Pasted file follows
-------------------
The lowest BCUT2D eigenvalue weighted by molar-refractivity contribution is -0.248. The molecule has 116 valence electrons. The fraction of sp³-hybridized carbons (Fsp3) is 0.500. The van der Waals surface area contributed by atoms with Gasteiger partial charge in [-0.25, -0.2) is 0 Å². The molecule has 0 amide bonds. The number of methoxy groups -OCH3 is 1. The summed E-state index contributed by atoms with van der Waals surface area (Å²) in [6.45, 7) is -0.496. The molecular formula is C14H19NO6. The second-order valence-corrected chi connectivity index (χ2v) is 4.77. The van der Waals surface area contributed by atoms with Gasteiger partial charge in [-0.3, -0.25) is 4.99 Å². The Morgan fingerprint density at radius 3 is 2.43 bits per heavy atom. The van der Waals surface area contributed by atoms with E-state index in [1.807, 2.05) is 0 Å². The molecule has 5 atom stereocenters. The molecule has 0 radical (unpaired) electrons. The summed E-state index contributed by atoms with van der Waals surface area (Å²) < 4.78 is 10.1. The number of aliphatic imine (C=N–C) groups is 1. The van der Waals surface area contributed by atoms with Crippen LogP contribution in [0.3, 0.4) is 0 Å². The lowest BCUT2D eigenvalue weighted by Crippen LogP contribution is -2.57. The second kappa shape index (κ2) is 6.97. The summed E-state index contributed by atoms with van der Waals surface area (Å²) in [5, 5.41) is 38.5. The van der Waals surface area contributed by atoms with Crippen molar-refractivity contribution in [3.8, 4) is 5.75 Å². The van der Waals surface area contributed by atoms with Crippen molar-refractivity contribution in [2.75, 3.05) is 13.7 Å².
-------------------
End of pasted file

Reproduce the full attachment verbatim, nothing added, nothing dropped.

The lowest BCUT2D eigenvalue weighted by molar-refractivity contribution is -0.248. The molecule has 116 valence electrons. The fraction of sp³-hybridized carbons (Fsp3) is 0.500. The van der Waals surface area contributed by atoms with Gasteiger partial charge in [-0.25, -0.2) is 0 Å². The molecule has 0 amide bonds. The number of methoxy groups -OCH3 is 1. The summed E-state index contributed by atoms with van der Waals surface area (Å²) in [6.45, 7) is -0.496. The molecular formula is C14H19NO6. The second-order valence-corrected chi connectivity index (χ2v) is 4.77. The van der Waals surface area contributed by atoms with Gasteiger partial charge in [-0.3, -0.25) is 4.99 Å². The Morgan fingerprint density at radius 3 is 2.43 bits per heavy atom. The van der Waals surface area contributed by atoms with E-state index in [1.807, 2.05) is 0 Å². The molecule has 5 atom stereocenters. The molecule has 0 radical (unpaired) electrons. The summed E-state index contributed by atoms with van der Waals surface area (Å²) < 4.78 is 10.1. The number of aliphatic imine (C=N–C) groups is 1. The van der Waals surface area contributed by atoms with Crippen LogP contribution in [0.3, 0.4) is 0 Å². The lowest BCUT2D eigenvalue weighted by Crippen LogP contribution is -2.57. The second kappa shape index (κ2) is 6.97. The summed E-state index contributed by atoms with van der Waals surface area (Å²) in [5, 5.41) is 38.5. The van der Waals surface area contributed by atoms with Crippen molar-refractivity contribution in [3.8, 4) is 5.75 Å². The van der Waals surface area contributed by atoms with Crippen molar-refractivity contribution in [2.75, 3.05) is 13.7 Å².